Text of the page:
Accessories for IPhone and Android cameras

Recently I was discussing with a reader whether she could use her IPhone to photograph comet ISON.   This was back in the glory days when comet ISON still had promise.  Well those days appear to be gone, but tonight my wife brought to my attention some very interesting cell phone camera accessories.  So if there were a very bright comet one might just be able to take cool pictures of it with your cellphone.  I need to make two important points: 1. I have not tried any of these gadgets out.  So this is not a product endorsement.  But they are pretty cheap so I may try one or two of them. 2. You almost always get what you pay for; so they are probably crap.  But here goes.

First we have changeable lens for your IPhone or Android.  You can get a 2 x telephoto lens, a macrolens, a polarizer, and a wide angle fisheye lens –  all for around $20 a piece.  Then there is a turret that mounts to your phone; so that with a simple rotation you can select between lenses.  Weep your eyes out Leica owners.  Back in the dinosaur ages this was a coveted M series accessory!  There is also a film copier to digitize slide film onto your camera.  How many people want to do that? At $54 it’s a bit pricey.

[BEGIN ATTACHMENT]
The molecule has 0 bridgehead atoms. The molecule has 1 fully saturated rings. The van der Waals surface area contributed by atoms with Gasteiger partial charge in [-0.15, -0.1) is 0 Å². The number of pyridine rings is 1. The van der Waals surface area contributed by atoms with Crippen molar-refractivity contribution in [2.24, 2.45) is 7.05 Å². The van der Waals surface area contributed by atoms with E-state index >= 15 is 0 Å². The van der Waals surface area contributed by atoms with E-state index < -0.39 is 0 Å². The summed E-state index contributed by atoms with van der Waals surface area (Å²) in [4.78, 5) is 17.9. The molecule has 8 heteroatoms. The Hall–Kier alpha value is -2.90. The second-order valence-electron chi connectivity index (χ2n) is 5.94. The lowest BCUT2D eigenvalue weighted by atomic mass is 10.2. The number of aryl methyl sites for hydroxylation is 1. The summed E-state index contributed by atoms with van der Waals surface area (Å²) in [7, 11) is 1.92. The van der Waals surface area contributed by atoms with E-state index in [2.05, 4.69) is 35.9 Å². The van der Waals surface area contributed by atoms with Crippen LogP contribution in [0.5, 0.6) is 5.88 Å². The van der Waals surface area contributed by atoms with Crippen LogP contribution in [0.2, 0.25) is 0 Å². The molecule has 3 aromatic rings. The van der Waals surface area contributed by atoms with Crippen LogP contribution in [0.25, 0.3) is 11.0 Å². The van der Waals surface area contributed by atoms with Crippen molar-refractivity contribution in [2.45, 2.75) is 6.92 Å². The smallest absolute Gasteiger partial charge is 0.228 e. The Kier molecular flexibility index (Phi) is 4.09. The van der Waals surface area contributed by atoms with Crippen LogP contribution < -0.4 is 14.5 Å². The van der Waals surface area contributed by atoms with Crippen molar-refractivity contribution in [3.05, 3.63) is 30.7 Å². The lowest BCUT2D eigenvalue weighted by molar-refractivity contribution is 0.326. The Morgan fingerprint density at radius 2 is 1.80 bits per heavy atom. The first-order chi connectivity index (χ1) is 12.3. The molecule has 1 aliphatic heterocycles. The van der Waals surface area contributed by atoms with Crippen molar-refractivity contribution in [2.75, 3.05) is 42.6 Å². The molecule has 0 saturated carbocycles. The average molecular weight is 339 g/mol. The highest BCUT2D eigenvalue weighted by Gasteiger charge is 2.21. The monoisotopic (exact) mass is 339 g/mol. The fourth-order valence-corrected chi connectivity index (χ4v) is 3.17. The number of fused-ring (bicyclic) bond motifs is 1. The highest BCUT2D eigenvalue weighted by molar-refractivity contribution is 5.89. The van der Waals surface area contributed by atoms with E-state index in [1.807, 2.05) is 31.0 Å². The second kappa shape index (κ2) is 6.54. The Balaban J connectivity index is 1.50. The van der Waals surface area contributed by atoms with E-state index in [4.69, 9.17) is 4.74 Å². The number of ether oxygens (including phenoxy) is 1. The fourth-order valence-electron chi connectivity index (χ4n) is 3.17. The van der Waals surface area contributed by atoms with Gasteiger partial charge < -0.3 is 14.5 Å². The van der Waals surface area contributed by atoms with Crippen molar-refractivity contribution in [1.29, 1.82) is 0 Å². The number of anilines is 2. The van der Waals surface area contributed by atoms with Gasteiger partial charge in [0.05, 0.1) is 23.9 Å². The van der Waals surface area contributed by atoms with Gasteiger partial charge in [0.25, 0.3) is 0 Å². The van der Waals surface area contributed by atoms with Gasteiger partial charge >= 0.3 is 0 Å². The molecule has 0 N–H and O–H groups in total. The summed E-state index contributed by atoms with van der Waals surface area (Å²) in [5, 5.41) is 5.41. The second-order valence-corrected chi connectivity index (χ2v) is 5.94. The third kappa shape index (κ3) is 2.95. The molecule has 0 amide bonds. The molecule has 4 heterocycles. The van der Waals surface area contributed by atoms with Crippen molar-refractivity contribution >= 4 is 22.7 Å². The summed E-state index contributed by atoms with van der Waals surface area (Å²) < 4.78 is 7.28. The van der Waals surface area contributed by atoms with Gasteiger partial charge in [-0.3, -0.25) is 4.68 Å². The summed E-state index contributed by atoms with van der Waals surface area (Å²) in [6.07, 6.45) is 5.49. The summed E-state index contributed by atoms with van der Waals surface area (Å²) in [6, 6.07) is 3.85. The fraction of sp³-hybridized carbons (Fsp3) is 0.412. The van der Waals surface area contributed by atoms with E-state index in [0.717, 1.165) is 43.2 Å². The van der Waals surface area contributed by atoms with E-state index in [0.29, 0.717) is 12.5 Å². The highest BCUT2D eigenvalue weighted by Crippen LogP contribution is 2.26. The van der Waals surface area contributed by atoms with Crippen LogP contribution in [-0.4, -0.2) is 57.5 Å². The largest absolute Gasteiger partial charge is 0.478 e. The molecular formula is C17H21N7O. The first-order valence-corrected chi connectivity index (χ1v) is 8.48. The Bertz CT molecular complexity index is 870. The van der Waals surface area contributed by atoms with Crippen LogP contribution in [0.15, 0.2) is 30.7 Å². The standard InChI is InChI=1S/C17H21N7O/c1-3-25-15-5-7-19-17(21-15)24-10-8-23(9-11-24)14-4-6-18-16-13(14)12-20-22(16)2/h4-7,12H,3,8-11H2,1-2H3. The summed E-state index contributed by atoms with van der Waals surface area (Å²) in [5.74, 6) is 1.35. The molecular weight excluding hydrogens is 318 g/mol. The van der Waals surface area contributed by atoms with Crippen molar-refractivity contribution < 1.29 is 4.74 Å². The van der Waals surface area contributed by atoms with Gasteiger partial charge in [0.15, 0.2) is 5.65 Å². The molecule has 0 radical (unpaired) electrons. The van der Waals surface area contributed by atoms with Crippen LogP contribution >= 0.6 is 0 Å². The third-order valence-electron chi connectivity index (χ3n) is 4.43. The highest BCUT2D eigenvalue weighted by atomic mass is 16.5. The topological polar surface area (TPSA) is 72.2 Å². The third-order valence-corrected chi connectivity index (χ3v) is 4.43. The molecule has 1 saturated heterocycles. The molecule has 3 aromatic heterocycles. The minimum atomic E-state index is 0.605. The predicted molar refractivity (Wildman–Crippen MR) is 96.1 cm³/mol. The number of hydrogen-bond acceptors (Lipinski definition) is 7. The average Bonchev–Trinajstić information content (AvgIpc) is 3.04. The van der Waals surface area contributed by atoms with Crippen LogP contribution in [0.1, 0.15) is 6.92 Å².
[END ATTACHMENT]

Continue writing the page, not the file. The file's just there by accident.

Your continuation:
Want to turn you smartphone into a microscope for about $25 – no problem.  How about a smartphone telescope?  This too is no problem. And for those of you who already have microscopes or telescopes finding an cell phone adapter is also not a problem.

Mostly we are talking gimmicks, toys, and science fair projects here.  But, the possibilities are definitely endless.  I have a colleague who launched a weather balloon armed with a cellphone.  It took pictures and beamed back its gps location.  Also, and luckily, it didn’t hit anyone on the way down.  Did I mention that the parachute failed to deploy?

I read today that Amazon is planning on delivering packages by drones to your doorstep in about five years.  So of course, David is thinking about two of his favorite blog themes: robotic eyes and the technological singularity.  Technical innovation is driven by cost and the availability of such “toys” for twenty dollars or so opens up a very exciting realm – not to mention a potentially very dangerous one.  Stay tuned.

This entry was posted in Technical Aspects of Photography.